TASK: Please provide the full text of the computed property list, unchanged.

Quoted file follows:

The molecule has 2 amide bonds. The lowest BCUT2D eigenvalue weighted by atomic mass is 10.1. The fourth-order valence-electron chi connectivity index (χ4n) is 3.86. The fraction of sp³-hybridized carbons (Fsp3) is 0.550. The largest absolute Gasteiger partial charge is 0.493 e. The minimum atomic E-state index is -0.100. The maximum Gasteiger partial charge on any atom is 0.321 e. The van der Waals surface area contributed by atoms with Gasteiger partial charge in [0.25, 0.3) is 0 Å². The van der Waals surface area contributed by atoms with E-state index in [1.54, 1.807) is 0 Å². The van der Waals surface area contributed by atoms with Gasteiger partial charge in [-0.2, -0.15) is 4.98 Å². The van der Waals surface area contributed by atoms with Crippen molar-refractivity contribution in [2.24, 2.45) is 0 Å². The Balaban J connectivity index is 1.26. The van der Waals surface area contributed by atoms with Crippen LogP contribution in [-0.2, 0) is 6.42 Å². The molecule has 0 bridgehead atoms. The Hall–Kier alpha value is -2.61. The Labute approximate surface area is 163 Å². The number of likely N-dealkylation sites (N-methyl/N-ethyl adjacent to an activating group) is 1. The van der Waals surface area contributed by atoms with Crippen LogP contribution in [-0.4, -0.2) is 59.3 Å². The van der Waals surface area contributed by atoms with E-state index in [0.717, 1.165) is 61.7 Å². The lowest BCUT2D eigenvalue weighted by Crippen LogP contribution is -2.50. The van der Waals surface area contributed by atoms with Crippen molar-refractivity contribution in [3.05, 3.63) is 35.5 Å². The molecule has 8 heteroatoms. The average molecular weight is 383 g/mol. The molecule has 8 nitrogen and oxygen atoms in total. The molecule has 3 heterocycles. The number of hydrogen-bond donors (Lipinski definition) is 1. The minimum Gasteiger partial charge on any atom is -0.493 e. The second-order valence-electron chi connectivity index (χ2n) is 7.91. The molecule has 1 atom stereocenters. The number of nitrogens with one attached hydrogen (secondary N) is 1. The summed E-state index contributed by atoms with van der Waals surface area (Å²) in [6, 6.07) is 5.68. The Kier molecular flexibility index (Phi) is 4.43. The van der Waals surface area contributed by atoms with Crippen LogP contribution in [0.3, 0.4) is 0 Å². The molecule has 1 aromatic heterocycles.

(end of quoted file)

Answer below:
The molecule has 2 amide bonds. The lowest BCUT2D eigenvalue weighted by atomic mass is 10.1. The fourth-order valence-electron chi connectivity index (χ4n) is 3.86. The fraction of sp³-hybridized carbons (Fsp3) is 0.550. The largest absolute Gasteiger partial charge is 0.493 e. The minimum atomic E-state index is -0.100. The maximum Gasteiger partial charge on any atom is 0.321 e. The van der Waals surface area contributed by atoms with Gasteiger partial charge in [0.25, 0.3) is 0 Å². The van der Waals surface area contributed by atoms with E-state index in [1.54, 1.807) is 0 Å². The van der Waals surface area contributed by atoms with Gasteiger partial charge in [-0.2, -0.15) is 4.98 Å². The van der Waals surface area contributed by atoms with Crippen molar-refractivity contribution in [2.24, 2.45) is 0 Å². The Balaban J connectivity index is 1.26. The van der Waals surface area contributed by atoms with Crippen LogP contribution in [-0.2, 0) is 6.42 Å². The molecule has 0 bridgehead atoms. The Hall–Kier alpha value is -2.61. The Labute approximate surface area is 163 Å². The number of likely N-dealkylation sites (N-methyl/N-ethyl adjacent to an activating group) is 1. The van der Waals surface area contributed by atoms with Crippen LogP contribution in [-0.4, -0.2) is 59.3 Å². The van der Waals surface area contributed by atoms with E-state index in [0.717, 1.165) is 61.7 Å². The lowest BCUT2D eigenvalue weighted by Crippen LogP contribution is -2.50. The van der Waals surface area contributed by atoms with Crippen molar-refractivity contribution in [3.05, 3.63) is 35.5 Å². The molecule has 8 heteroatoms. The average molecular weight is 383 g/mol. The molecule has 8 nitrogen and oxygen atoms in total. The molecule has 3 heterocycles. The number of hydrogen-bond donors (Lipinski definition) is 1. The minimum Gasteiger partial charge on any atom is -0.493 e. The second-order valence-electron chi connectivity index (χ2n) is 7.91. The molecule has 1 atom stereocenters. The number of nitrogens with one attached hydrogen (secondary N) is 1. The summed E-state index contributed by atoms with van der Waals surface area (Å²) in [6, 6.07) is 5.68. The Kier molecular flexibility index (Phi) is 4.43. The van der Waals surface area contributed by atoms with Crippen LogP contribution in [0.3, 0.4) is 0 Å². The molecule has 1 aromatic heterocycles.